October 5, 2008

Small changes to a golf swing is a new swing...

I was playing a fast round the other day with Rick Blackie, the new GM at Van Tri Golf Club, and noticed something in his swing that was lacking in mine…

Ok, yeah I know, "distance, control and grace." Yes, very funny, ha ha, chet mat thoi. Get all the snide remarks out of your system now before we proceed.

Apparently, at some point over the years, I allowed my hands to drop back instead of setting them slightly forward, so I moved them forward again a bit and it made a huge difference in the descending blow, but naturally felt stranger than hell.

Another thing I had stopped doing was focussing on the exact dimple of the golf ball I wanted to hit. Yes, I know this sounds like an impossible task, but it really isn’t if you can remain focussed. Most good players focus on the quadrant of the ball the want to hit, but when everything is feeling good, you can even pick an exact dimple.

My game had degenerated to the point where just making contact anywhere on the ball was an accomplishment. My focus was totally gone.

Now, while these changes might seem quite small, I am going to impart some vitally important information to you. Something so earth-shattering that you might never be the same once you heard it. In fact, some of you might want to cover your eyes and run from the room instead of reading it. We’re talking deeply profound. Something most people would climb to the mountaintop to hear directly from the guru’s own mouth.


"If you change one thing in a golf swing, regardless of how small, you have an entirely new swing."

Here’s the deal. A golf swing is a series of connected angular motions, each triggered by the preceding one along a specific plane. If you change just one small part, you’ve changed everything. All other angles must change, no matter how tiny the change was. The way your muscles interact changes, the alignment of your joints…everything changes to some degree of another.

Thus, when people claim to be "trying to fix their swing", they are actually "building a new swing." This is why people take so long to improve and why it is hard to keep the damn swing functioning properly.

By moving my hands forward, I changed the plane of my takeaway so that it wasn’t so Furykeske (as it were). But it also shortened my backswing enough that it triggered a condition known as "coming off the top."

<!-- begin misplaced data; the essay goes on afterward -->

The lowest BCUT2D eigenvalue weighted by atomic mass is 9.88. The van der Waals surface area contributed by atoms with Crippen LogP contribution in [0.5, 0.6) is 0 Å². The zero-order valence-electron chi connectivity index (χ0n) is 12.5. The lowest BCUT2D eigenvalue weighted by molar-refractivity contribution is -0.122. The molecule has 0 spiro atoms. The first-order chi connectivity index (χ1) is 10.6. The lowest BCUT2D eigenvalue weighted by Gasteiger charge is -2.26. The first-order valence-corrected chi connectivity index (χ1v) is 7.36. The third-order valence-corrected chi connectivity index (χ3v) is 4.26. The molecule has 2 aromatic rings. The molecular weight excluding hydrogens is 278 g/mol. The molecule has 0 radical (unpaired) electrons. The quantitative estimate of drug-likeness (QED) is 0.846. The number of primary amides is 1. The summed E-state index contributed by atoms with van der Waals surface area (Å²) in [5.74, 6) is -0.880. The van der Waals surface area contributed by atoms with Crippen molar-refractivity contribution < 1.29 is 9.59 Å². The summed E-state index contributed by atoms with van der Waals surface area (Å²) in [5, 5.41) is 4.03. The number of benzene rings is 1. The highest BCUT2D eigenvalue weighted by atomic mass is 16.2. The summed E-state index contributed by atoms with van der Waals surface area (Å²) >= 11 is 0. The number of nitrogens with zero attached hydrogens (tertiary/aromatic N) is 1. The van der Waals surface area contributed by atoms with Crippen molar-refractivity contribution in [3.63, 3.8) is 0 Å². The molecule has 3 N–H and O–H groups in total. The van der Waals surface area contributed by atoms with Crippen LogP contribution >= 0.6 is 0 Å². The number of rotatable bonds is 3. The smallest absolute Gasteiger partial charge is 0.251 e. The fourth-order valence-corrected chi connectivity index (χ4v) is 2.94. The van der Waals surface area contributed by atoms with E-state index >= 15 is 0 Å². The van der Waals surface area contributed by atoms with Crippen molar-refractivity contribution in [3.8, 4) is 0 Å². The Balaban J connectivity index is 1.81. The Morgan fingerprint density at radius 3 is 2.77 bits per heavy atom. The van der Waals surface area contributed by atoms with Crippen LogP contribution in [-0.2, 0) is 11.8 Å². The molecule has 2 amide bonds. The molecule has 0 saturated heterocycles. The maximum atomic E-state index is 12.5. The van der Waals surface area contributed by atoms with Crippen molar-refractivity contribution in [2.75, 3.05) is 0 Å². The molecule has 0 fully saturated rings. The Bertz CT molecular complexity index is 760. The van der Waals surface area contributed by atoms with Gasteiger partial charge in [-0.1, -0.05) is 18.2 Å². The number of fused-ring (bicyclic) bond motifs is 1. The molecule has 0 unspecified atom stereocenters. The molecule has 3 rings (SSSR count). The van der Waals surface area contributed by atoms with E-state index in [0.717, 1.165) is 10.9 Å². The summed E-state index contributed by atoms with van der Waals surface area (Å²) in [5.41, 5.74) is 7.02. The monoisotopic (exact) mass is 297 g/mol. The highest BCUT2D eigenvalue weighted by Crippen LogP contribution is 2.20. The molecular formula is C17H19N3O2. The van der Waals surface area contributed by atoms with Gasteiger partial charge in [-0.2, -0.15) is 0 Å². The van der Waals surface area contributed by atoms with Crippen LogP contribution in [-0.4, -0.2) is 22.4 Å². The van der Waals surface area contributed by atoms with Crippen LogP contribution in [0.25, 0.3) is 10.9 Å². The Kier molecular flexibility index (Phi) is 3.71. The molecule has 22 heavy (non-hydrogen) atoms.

Imagine Jerry Lewis having a mental fit. That kinda sums up what it looks like. Not pretty. But highly dysfunctional.

Hmm, come to think of it, because that movement hinders my normally long backswing, the next fault which would come into play if I continued with this takeaway over time would naturally be a "reverse-pivot" which is the deadliest error in golf because I would bring the club up before rotating all the way back.

See? A little knowledge can be a dangerous thing, even for professionals at times and, therefore, I will return to my other motion, but continue to focus on a specific dimple to hit, otherwise I would have to reprogram my entire swing and patience, as you all know, is not one of my virtues.

If you want to change your swing, I recommend that you discuss the problems you’re having with a trained golf professional and let him work with you to develop a plan and a series of goals.

Like Rome, a golf swing wasn’t built in a day, but it can be destroyed in a day. So stick with the plan as best you can and be patient. Grooving a poor motion during a day at the range with your well-meaning friends is a sure path to destruction.

The best way to make changes is slowly and a step at a time. Make a small change and work to master it before moving on. Remember that you are building a machine which is complex in its simplicity.

Also try to remember that its called "golf" because all the other colourful four-letter words were already taken…

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